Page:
i am not making it up

So... the feud.

The Wrap, 25 February 2014, tells us that Harold Ramis' and Bill Murray's "masterwork, 'Groundhog Day' is a sly and subversive romantic comedy that justly earned inclusion in the United States National Film Registry and is considered a modern classic."

But we know all that.

It continues: "It also split the longtime friends and film partners apart."

They had known each other for decades, had worked together at Second City and the National Lampoon Radio Hour. Ramis co-wrote Meatballs which starred Murray, directed Caddyshack which may not have starred Murray but certainly allowed him to leave an indelible mark on anyone who watched the film, and they co-starred in Stripes together. Ramis' top-grossing film as a director and writer was Ghostbusters, in which they both starred. Then they returned to those roles five years later in Ghostbusters II. And, their final collaboration was Groundhog Day.

On the set, the general dispute was over the tone of the film. But, it was more than that. Tad Friend explains in The New Yorker, 19 April 2004:

Offscreen, Ramis and Bill Murray were trapped in a cycle of personal strains. Murray's marriage was breaking up, and he was behaving erratically--the whirling, unpredictable personality that Dan Aykroyd calls 'the Murricane.' Ramis sent [Danny] Rubin to New York to work with Murray on the script, because he was tired of taking his star's 2 a.m. calls. Rubin says that when Ramis phones him to check in, Murray would shake his head and mouth the words 'I'm not here.' 'They were like two brothers who weren't getting along,' Rubin says. 'And they were pretty far apart on what the movie was about--Bill wanted it to be more philosophical, and Harold kept reminding him it was a comedy.'

'At times, Bill was just really irrationally mean and unavailable; he was constantly late on set,' Ramis says. 'What I'd want to say to him is just what we tell our children: "You don't have to throw tantrums to get what you want. Just say what you want."'

After the film wrapped, Murray stopped speaking to Ramis. Some of the pair's friends believe that Murray resents how large a role Ramis had in creating the Murray persona. Michael Shamberg, a Hollywood producer who has known Ramis since college and who used to let Murray sleep on his couch, says, 'Bill owes everything to Harold, and he probably has a thimbleful of gratitude.'

Except for brief exchanges at a wake and a bar mitzvah, the two men haven't talked in eleven years [as of 2004]. 'It's a huge hole in my life,' Ramis says, 'but there are so many pride issues about reaching out. Bill would give you his kidney if you needed it, but he wouldn't necessarily return your phone calls.'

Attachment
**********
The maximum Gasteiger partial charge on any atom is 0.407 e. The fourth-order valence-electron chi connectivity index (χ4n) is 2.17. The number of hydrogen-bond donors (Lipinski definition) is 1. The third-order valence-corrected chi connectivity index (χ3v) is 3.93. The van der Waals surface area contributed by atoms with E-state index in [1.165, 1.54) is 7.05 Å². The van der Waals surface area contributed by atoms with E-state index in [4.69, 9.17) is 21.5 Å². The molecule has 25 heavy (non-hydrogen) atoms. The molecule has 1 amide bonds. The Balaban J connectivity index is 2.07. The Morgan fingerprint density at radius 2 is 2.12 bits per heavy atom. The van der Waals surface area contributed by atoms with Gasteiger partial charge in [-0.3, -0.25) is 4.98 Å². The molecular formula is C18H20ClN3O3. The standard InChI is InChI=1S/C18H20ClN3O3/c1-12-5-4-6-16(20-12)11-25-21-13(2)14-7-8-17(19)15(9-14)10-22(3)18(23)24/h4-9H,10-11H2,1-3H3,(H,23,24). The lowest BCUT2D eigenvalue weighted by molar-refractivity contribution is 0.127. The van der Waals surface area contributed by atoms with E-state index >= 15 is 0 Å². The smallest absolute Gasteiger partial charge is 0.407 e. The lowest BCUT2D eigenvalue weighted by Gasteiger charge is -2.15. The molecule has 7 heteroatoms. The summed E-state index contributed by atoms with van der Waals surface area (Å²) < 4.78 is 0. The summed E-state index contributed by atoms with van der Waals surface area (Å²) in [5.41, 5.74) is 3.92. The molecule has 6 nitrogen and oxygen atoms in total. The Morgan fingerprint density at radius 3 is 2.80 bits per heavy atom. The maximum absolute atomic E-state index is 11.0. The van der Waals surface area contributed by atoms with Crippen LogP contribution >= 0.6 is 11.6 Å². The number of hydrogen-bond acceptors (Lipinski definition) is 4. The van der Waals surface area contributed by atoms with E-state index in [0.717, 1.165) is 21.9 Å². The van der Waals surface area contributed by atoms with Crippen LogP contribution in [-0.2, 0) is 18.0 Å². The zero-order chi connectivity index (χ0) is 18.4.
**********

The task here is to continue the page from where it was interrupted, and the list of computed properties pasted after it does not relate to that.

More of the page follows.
In early March, Ramis prevailed on Brian Doyle-Murray to ask his brother if he would take part in 'The Ice Harvest.' Brian reported that Bill said no, thanks. When Ramis asked if Bill said anything more, anything personal, Brian said that his brother hadn't mentioned Ramis at all.

At around the same time, I [Tad Friend] reached Murray, after several attempts, and told him that I was writing about Ramis and would love to talk to him. 'Really?' Murray said. It was hard to tell what he meant by that 'really.' He suggested that I call back in a week. When I did, he said, 'I've thought about it, and I really don't have anything to say.'

In an interview with AV Club, 19 June 2009, Ramis says that he and Murray "have no social relationship whatsoever." But, he "admired and respected" Murray's exploration of his "more adult, serious side of himself" in films like Rushmore and Lost in Translation. Still, he says, "I just had so little social contact with him that I don't have any perspective on anything he does, thinks, or feels, and he gives no clues."

There's a story that seems almost unconfirmable despite being all over the internet; supposedly as the feud was getting going and Murray was being troublesome on the set (or maybe it was after production was over, it's hard to tell), he hired a new personal assistant who was a deaf-mute "just to piss people off." While this sort of thing might fit with Ramis calling him "irrationally mean" above, it also seems unique enough that someone would have asked Ramis specifically about it. I also suspect that any deaf-mute available for hire would probably actually be pretty damn good at communicating with people by other means. Hell, such an assistant would probably help things along better than a hearing, speaking assistant. It makes for a nice story, though... well, not nice but certainly something worthy of being passed on. I'm even perpetuating it right now when I don't have good reason to believe it to be true.

Anyway, the feud...

World Entertainment News Network, a newswire service, reported, 27 February 2014 that Bill Murray ended the feud finally, visiting Harold Ramis on his deathbed. The story doesn't seem to have been picked up by any big media outlet--I found it on Fox 16 out of Little Rock and ABC 4 out of Salt Lake City--which makes it a little suspect to me. Well, that and it cites the National Enquirer as a source. It makes for a nice little story, though. Brian Doyle-Murray acting as peacemaker, telling Bill "he needed to put aside his differences and see his pal one last time before he was gone." Supposedly, "Bill and Harold talked about Chicago and the Cubs (the city's baseball team)--they'd both been lifelong fans. After that, Harold was finally at peace... and so was Bill." It's a bit too simple.

No, the feud never ended. Ramis and Murray never made up.

Today's reason to repeat a day forever: to find anyone with whom I have ever feuded and earn or offer forgiveness.


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